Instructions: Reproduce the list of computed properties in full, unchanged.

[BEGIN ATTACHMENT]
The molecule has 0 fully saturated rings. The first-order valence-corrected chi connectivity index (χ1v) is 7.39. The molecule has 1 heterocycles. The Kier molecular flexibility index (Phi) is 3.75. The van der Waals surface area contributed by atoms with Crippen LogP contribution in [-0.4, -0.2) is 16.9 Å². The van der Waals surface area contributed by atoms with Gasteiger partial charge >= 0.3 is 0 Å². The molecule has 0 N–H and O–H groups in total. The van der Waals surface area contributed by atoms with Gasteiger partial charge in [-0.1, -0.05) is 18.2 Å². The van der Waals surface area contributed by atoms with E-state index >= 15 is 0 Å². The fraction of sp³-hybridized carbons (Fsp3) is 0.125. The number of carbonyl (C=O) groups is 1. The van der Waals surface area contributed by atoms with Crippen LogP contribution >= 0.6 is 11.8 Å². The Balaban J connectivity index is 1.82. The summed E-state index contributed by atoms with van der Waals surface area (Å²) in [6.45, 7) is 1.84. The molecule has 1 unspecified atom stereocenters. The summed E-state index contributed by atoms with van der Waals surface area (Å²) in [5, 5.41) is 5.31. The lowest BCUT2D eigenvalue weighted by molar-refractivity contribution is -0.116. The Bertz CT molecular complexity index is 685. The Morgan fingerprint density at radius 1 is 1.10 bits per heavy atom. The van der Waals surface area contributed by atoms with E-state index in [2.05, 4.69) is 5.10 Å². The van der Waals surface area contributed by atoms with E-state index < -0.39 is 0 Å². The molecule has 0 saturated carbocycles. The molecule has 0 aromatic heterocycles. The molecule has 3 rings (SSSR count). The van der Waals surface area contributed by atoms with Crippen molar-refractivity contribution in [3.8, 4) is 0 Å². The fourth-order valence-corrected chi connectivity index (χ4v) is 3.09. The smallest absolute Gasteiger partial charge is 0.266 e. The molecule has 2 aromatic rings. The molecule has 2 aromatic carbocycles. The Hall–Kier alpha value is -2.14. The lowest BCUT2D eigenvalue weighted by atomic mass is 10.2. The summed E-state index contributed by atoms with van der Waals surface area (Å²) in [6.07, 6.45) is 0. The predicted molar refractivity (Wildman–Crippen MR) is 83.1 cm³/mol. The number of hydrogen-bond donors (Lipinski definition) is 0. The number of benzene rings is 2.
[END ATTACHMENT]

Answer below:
The molecule has 0 fully saturated rings. The first-order valence-corrected chi connectivity index (χ1v) is 7.39. The molecule has 1 heterocycles. The Kier molecular flexibility index (Phi) is 3.75. The van der Waals surface area contributed by atoms with Crippen LogP contribution in [-0.4, -0.2) is 16.9 Å². The van der Waals surface area contributed by atoms with Gasteiger partial charge >= 0.3 is 0 Å². The molecule has 0 N–H and O–H groups in total. The van der Waals surface area contributed by atoms with Gasteiger partial charge in [-0.1, -0.05) is 18.2 Å². The van der Waals surface area contributed by atoms with E-state index >= 15 is 0 Å². The fraction of sp³-hybridized carbons (Fsp3) is 0.125. The number of carbonyl (C=O) groups is 1. The van der Waals surface area contributed by atoms with Crippen LogP contribution >= 0.6 is 11.8 Å². The Balaban J connectivity index is 1.82. The summed E-state index contributed by atoms with van der Waals surface area (Å²) in [6.45, 7) is 1.84. The molecule has 1 unspecified atom stereocenters. The summed E-state index contributed by atoms with van der Waals surface area (Å²) in [5, 5.41) is 5.31. The lowest BCUT2D eigenvalue weighted by molar-refractivity contribution is -0.116. The Bertz CT molecular complexity index is 685. The Morgan fingerprint density at radius 1 is 1.10 bits per heavy atom. The van der Waals surface area contributed by atoms with E-state index in [2.05, 4.69) is 5.10 Å². The van der Waals surface area contributed by atoms with E-state index < -0.39 is 0 Å². The molecule has 0 saturated carbocycles. The molecule has 0 aromatic heterocycles. The molecule has 3 rings (SSSR count). The van der Waals surface area contributed by atoms with Crippen molar-refractivity contribution in [3.8, 4) is 0 Å². The fourth-order valence-corrected chi connectivity index (χ4v) is 3.09. The smallest absolute Gasteiger partial charge is 0.266 e. The molecule has 2 aromatic rings. The molecule has 2 aromatic carbocycles. The Hall–Kier alpha value is -2.14. The lowest BCUT2D eigenvalue weighted by atomic mass is 10.2. The summed E-state index contributed by atoms with van der Waals surface area (Å²) in [6.07, 6.45) is 0. The predicted molar refractivity (Wildman–Crippen MR) is 83.1 cm³/mol. The number of hydrogen-bond donors (Lipinski definition) is 0. The number of benzene rings is 2.